Transactions are what keep a business going; a potential customer fills out a form, purchases a product, or otherwise completes some “conversion” action, and the more of these actions a business realizes, the more revenue it stands to make. Accordingly, most marketers have dedicated themselves to a kind of “trial and error” game, throwing out different designs, different copy, and different angles, and only keeping what ends up getting them more transactions.
I can’t argue with this approach; it’s practical, numbers-based, and reliable in terms of getting better results. Mathematically, it’s reliable, but there are a couple of problems that hold it back:
· You start with nothing. You’ll gather data as you experiment with new approaches, but if you want a stronger start with a new concept, you need some pre-existing understanding.
· Your results are quantitative. Yes, you’ll get more transactions, but why? Understanding why helps you know your customers better, which leads you to make more customer-oriented decisions in other areas of your business.
Accordingly, it’s good to keep this trial-and-error model, but it’s also important to understand the psychology that goes into a consumer transaction in the first place. Why are people buying your products or filling out your forms? What’s motivating them?
1. Novelty and Attention
When the brain encounters something “new,” it triggers a release of dopamine. Theoretically, this is a mechanism that evolved to help us learn and absorb more information from these new experiences, but in the marketing context, it means people pay more attention to messages that are unlike those they’ve encountered in the past.
This is especially true because the digital marketing world is hyper-competitive, and users tend to filter out designs and messages they’ve come to categorize as “advertising.” Your goal should be to stand out, to grab and sustain attention, so you need to do something at least slightly off the beaten path. For example, you may choose a controversial message or image to arouse users’ natural interests, or strive for an unconventional format that stands out from the crowd.
Trust is a complex and multifaceted psychological element of transaction, and it probably warrants multiple sub-sections, but I can’t help categorizing these ideas together since they all stem from a common idea. The idea here is that a user feels safe and secure transacting with you. They believe you won’t use their email address for spam, that you’ll actually send the product you’ve ordered, and that you aren’t lying in your overall messaging.
For long-time customers, this trust is inherent. For new customers, however, you’ll have to build this through subtle indications. For example:
· Social indicators. Demonstrating that you’ve been accepted by others will make new people accept you easier. Customer reviews, testimonials, and even the presence of a human face can make you seem more trustworthy.
· Brand history and reliability. Showing off your company history goes a long way to securing a foundation of trust — link to more information for those who want it.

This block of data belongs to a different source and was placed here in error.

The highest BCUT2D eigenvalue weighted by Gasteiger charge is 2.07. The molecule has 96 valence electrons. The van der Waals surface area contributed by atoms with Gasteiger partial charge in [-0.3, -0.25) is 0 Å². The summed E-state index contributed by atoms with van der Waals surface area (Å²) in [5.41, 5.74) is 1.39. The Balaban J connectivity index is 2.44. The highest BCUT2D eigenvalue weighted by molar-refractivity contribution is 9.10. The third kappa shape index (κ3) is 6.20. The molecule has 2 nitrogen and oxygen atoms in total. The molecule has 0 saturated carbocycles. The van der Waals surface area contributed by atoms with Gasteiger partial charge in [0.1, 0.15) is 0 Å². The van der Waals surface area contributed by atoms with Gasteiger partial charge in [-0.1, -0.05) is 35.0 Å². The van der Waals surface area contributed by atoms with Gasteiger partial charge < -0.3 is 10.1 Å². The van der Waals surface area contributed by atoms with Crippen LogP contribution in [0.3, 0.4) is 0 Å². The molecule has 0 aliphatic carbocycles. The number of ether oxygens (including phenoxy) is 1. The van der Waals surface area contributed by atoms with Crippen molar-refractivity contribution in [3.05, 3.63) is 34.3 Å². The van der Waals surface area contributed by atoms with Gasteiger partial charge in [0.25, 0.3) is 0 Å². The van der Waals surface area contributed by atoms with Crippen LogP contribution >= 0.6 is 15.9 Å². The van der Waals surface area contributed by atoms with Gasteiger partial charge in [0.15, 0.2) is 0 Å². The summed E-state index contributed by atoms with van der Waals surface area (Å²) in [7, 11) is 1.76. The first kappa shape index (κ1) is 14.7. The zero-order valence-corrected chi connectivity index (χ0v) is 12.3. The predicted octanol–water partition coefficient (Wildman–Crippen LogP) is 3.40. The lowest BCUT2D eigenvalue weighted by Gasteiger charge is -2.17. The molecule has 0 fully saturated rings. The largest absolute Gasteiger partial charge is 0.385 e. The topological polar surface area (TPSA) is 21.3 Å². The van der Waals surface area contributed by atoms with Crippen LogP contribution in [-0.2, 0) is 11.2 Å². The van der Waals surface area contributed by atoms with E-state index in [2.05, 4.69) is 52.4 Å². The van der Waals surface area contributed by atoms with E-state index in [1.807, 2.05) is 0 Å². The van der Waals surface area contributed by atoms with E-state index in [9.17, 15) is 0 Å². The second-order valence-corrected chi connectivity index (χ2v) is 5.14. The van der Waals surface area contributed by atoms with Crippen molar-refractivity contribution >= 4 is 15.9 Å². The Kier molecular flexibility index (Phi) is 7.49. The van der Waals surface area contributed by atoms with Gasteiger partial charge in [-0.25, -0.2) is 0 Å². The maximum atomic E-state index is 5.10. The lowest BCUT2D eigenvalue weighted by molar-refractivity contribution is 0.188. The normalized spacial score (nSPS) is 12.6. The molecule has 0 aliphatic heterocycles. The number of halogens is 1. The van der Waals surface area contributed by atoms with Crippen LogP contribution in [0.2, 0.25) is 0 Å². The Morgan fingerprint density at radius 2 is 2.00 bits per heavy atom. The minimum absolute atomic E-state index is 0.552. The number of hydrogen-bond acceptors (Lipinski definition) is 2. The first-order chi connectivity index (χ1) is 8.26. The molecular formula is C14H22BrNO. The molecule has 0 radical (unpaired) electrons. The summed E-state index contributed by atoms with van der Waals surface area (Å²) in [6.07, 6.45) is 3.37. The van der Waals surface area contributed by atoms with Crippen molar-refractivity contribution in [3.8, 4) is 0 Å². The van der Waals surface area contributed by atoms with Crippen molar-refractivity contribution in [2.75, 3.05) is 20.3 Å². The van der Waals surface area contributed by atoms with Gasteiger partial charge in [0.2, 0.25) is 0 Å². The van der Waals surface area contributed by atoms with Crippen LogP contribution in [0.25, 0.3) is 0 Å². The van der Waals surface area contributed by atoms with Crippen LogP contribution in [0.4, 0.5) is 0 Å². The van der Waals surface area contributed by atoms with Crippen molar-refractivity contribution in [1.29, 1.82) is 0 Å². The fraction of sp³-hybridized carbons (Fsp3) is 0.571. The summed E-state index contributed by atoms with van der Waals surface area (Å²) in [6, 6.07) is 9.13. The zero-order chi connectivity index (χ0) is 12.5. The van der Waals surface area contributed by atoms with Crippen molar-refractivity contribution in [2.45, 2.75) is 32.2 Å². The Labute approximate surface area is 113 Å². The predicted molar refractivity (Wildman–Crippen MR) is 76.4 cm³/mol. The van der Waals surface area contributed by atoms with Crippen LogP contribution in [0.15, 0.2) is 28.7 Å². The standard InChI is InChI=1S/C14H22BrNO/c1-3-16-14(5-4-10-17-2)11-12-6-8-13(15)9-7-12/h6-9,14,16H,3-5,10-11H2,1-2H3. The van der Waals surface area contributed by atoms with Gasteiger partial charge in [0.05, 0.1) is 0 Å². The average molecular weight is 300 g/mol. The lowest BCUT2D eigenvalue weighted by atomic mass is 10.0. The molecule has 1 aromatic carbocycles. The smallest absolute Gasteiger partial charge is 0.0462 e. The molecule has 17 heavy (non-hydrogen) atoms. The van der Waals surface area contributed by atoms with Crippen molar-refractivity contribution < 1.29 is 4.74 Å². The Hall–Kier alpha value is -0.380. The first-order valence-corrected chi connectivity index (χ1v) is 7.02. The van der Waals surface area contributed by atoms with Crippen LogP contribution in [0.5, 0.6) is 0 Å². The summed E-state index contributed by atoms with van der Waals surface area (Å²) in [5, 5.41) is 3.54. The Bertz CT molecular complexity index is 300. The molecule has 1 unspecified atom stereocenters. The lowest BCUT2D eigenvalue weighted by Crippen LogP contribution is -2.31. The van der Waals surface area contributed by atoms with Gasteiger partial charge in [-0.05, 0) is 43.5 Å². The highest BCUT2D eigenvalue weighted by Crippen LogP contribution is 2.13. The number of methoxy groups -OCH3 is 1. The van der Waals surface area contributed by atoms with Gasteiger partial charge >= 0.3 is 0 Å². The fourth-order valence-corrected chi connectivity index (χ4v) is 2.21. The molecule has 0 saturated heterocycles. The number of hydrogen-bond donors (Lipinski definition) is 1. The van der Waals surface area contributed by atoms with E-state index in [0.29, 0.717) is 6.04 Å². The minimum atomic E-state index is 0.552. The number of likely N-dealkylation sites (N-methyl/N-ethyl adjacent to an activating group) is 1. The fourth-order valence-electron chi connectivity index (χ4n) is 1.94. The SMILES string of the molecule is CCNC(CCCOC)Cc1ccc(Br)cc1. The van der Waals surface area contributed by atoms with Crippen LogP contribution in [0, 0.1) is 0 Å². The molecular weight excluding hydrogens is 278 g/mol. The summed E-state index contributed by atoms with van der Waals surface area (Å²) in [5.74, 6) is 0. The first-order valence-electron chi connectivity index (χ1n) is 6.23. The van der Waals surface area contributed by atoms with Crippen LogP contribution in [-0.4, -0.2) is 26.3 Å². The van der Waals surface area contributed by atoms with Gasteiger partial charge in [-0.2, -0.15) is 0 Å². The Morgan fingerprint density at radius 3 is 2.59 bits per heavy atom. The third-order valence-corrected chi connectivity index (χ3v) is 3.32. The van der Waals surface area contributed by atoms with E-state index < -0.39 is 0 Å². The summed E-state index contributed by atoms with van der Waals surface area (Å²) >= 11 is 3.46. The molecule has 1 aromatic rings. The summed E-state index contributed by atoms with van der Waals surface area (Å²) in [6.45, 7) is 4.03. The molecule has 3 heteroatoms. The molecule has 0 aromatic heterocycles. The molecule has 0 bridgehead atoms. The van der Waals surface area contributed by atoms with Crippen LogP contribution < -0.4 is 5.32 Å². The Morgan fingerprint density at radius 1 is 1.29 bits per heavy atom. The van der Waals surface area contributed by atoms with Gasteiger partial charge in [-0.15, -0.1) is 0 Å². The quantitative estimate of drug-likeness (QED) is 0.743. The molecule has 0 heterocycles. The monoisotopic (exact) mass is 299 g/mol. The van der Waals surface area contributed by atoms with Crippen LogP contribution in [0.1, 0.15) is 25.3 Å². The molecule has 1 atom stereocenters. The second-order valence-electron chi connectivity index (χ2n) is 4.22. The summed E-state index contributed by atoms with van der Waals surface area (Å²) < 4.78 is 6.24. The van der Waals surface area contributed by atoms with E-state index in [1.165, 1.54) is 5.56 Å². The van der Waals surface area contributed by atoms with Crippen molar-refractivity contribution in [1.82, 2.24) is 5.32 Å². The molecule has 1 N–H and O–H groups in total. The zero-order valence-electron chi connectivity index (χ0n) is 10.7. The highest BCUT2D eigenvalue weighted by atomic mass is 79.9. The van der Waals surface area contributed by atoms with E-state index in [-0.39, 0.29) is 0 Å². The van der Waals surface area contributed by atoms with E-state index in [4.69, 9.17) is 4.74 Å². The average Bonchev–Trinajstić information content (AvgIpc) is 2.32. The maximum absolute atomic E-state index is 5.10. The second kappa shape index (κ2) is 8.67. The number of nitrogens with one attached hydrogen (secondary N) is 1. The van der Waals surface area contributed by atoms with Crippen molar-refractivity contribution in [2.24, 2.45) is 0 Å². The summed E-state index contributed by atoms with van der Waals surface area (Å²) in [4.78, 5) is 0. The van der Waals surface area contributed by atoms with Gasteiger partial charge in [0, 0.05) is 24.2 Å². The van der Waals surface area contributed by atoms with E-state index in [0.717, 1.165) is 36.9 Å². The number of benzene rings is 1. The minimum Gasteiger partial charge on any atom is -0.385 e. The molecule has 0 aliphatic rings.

· Familiarity and warmth. People have more trust for personable, approachable brands, or brands that they identify with. Showcasing a personality in your voice and design that matches those of your target audience will create an environment of welcoming and trust.
These are just a handful of ways to build trust, so get creative here. Ask yourself, why would a new user trust this message?
Let’s assume you’ve gotten a customer’s attention, and you’ve managed to earn their trust. Does that mean they’re going to buy from you? Not necessarily. At their core, exchanges are still logical transactions; you aren’t going to spend money on something unless you’re convinced that it’s worth that money (and the same idea applies to submitting your personal information).
Therefore, your next job is convincing your audience that what you’re offering is worth more than the value exchange you’re requesting. For example, you might list out all the competitive advantages your product offers over any others currently on the market. You might also offer something objectively better — such as giving users a free eBook in exchange for giving you their personal information. However you do it, you need to tip the scales in favor of the user; make it clear that there’s an objective value in transacting.
Finally, there’s the dilemma of urgency; if you assume that your customers have paid attention to you, trust you, and see the value in your products, a transaction is still not a done deal. Many consumers at this point, thanks to the constant availability of information on the web, will say to themselves, “maybe later,” and later never comes. The urge for consumers to procrastinate is strong, so you need to convey a strong sense of urgency if you want them to close the deal.
How do you create this urgency? There are dozens of different ways, but some of my favorites are using powerful, action-based language, implying a degree of scarcity, or putting a time limit on the transaction.
The psychology behind consumer transactions is far more complex than my four pillars (novelty, trust, value, and urgency) could feasibly cover in a comprehensive way. However, if you start dissecting your users’ behavior in terms of these four categories, you’ll be able to produce higher-converting content and ads, then walk away with a more complete understanding of your customers’ psychology. Don’t underestimate the power of a simple emotional connection.